Doug Lamborn stood grim-faced in the kitchen of his north-side home, showing a side that his constituents don't normally see.
The third-term congressman, stunned at what had taken place a day earlier in Tucson, Ariz., stepped out of character Sunday morning. Lamborn invited some local media, including the Independent, to hear his thoughts following the despicable shooting Saturday that nearly had taken the life of his House colleague, U.S. Rep. Gabrielle Giffords.
This wasn't about airing political differences, and it certainly was no attempt to seize the spotlight or take advantage of the circumstances. Instead, this was one of Washington's most dogged conservatives, clearly wanting to offer his respectful tribute to ... a Democrat.
"I'm just hoping this horrible, senseless, cruel act is the work of one deranged person, and nothing more," Lamborn said of the attack that killed six people. "I'm hopeful this was just an isolated incident, and [Jared Lee Loughner] wasn't in cahoots with anyone else. I just can't see how anyone would want to do this to someone like Gabrielle Giffords.
"We've got a lot of curmudgeons in Congress, but I have to tell you, she is one of the nicest, sweetest people you could ever imagine, and she's also a really good person. And I'm being totally sincere. I'm not just saying that."
Lamborn had sat down in that same kitchen Saturday and fired up his laptop to check on the outside world before going on a hike. Instead, he saw the first news flashes from Arizona and, he said, "I was sick to my stomach."
The 40-year-old Giffords has served alongside Lamborn on the House Armed Services Committee, and while they've disagreed on many issues and votes, he proudly said they've worked together on and/or co-sponsored 66 pieces of legislation.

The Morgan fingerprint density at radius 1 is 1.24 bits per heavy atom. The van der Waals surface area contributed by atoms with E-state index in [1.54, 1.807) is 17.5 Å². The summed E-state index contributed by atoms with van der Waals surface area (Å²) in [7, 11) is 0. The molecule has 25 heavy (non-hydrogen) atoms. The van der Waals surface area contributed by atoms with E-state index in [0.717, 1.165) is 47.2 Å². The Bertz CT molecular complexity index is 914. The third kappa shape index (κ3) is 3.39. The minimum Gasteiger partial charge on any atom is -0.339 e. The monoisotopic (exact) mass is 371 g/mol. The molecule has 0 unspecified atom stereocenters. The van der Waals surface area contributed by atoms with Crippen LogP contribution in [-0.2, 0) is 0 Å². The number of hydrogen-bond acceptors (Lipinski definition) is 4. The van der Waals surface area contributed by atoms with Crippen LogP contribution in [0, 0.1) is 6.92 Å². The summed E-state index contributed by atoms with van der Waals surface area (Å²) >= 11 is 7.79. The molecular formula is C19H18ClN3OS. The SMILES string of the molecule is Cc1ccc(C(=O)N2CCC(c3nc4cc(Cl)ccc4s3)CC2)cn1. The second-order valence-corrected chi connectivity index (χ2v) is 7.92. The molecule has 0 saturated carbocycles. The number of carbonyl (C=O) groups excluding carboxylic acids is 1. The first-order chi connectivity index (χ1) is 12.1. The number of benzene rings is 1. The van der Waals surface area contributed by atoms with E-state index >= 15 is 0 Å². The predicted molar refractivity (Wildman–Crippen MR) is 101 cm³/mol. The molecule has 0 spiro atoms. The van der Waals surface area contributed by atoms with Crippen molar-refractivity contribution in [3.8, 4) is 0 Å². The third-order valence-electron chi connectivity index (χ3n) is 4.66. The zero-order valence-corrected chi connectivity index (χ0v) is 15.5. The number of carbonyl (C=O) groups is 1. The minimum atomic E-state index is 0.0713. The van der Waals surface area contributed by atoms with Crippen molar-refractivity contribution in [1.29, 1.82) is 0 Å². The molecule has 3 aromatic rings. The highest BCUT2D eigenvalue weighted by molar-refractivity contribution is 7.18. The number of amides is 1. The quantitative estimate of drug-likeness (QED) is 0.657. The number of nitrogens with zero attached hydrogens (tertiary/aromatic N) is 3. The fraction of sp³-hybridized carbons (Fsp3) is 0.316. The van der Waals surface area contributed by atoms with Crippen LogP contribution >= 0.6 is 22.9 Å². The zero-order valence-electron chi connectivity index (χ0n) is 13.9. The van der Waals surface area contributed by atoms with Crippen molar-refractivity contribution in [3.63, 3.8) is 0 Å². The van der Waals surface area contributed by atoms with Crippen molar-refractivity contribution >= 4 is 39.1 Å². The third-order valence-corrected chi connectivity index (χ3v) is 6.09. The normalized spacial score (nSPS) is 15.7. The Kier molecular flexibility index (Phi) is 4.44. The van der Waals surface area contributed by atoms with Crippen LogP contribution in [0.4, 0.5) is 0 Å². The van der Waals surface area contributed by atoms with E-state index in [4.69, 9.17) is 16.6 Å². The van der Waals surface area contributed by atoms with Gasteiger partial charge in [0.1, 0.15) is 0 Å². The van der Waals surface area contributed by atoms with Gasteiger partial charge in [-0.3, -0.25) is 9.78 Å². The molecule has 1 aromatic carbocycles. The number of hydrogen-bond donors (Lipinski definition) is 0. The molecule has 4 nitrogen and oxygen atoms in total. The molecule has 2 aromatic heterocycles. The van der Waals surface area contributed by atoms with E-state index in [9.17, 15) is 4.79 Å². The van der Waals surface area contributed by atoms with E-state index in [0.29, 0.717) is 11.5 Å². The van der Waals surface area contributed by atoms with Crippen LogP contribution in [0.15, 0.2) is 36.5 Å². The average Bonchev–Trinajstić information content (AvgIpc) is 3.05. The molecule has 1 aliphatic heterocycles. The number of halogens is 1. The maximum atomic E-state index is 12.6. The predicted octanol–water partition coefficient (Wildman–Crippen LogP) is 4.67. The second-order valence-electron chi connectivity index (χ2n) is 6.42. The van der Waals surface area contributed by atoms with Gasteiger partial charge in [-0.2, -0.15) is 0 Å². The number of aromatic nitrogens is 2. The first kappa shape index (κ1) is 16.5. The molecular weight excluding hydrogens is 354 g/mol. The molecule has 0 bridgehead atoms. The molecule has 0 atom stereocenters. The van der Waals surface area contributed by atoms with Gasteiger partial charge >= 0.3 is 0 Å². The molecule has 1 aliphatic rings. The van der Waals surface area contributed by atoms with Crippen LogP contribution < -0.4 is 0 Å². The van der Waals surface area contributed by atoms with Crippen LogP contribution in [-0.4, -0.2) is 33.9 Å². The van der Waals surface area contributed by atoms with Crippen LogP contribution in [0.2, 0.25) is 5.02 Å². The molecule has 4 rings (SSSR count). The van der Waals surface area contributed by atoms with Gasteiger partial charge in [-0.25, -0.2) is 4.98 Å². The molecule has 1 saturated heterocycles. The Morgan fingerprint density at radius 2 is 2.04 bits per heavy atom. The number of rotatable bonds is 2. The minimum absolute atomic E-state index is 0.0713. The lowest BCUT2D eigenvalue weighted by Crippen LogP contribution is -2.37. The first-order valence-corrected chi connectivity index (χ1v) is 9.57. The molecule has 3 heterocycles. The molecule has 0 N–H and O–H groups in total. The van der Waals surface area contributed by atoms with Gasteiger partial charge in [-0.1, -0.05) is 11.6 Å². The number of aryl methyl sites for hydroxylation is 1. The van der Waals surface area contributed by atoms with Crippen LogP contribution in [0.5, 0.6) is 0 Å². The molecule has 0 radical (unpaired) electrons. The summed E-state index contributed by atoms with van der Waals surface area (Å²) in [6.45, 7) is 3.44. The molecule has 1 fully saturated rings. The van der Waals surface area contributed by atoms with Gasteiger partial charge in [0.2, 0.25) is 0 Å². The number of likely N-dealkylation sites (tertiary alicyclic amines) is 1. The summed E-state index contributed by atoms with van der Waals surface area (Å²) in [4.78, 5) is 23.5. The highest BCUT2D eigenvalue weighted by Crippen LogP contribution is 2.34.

We also talked about security, with Lamborn noting that "we haven't had problems here," as compared to more flammable areas such as Arizona. He did say that, along with others in Congress, he would take more precautionary steps in the future, such as asking sheriffs to provide a few deputies at events — not just as a deterrent, but also to make constituents feel more at ease.
Soon, though, the conversation turned back to the angry, nasty rhetoric that many blame for inciting this violence. Lamborn talked about the excessive "vitriol," acknowledging that "neither party has a monopoly" on the provocative, over-the-top venom.
He's right. Sure, those on the far right have gone too far, such as Giffords' election opponent, Jesse Kelly, staging a fundraiser to "get on target ... help remove Gabrielle Giffords from office"; for $50 a head, participants could shoot a machine gun with Kelly. Yet, others on the left have overreacted in blaming Sarah Palin, when her "crosshairs" targeting of Democrats including Giffords apparently didn't inspire this shooter. (And many of those people have ignored the reminder that the National Democratic Committee used bull's-eye imagery on "Targeting Strategy" maps in 2004.)
This isn't the time to spew more allegations. This is the moment for both parties to dial down the bombast, and Lamborn agrees that "this is a good time" just after an election, with a new Congress, for both sides to make it happen. He saw one of Giffords' Democratic friends, Rep. Debbie Wasserman Schultz of Florida, make a similar plea, and he's willing to join a bipartisan effort for more civility.
Ironically, until what happened in Arizona, I had planned to chastise Lamborn in this column. Last week, after Defense Secretary Robert Gates (originally appointed by President George W. Bush) revealed his proposals for $78 billion in cuts of "wasteful" military spending, Lamborn led the outrage, telling the Gazette, "This would decimate national security." He could have just disagreed respectfully, but he took that reaction to the extreme. As if he knows far more about defense costs than Gates.
That's a typical example of why politicians should stop leading with their mouths. Lamborn's words and emotions Sunday were laudable. But now it's up to him, and everyone in Congress, to learn from this and do more to emulate their fellow lawmaker as she battles to recover.
And hopefully, someday, Gabrielle Giffords can return to the Capitol and find a much better place.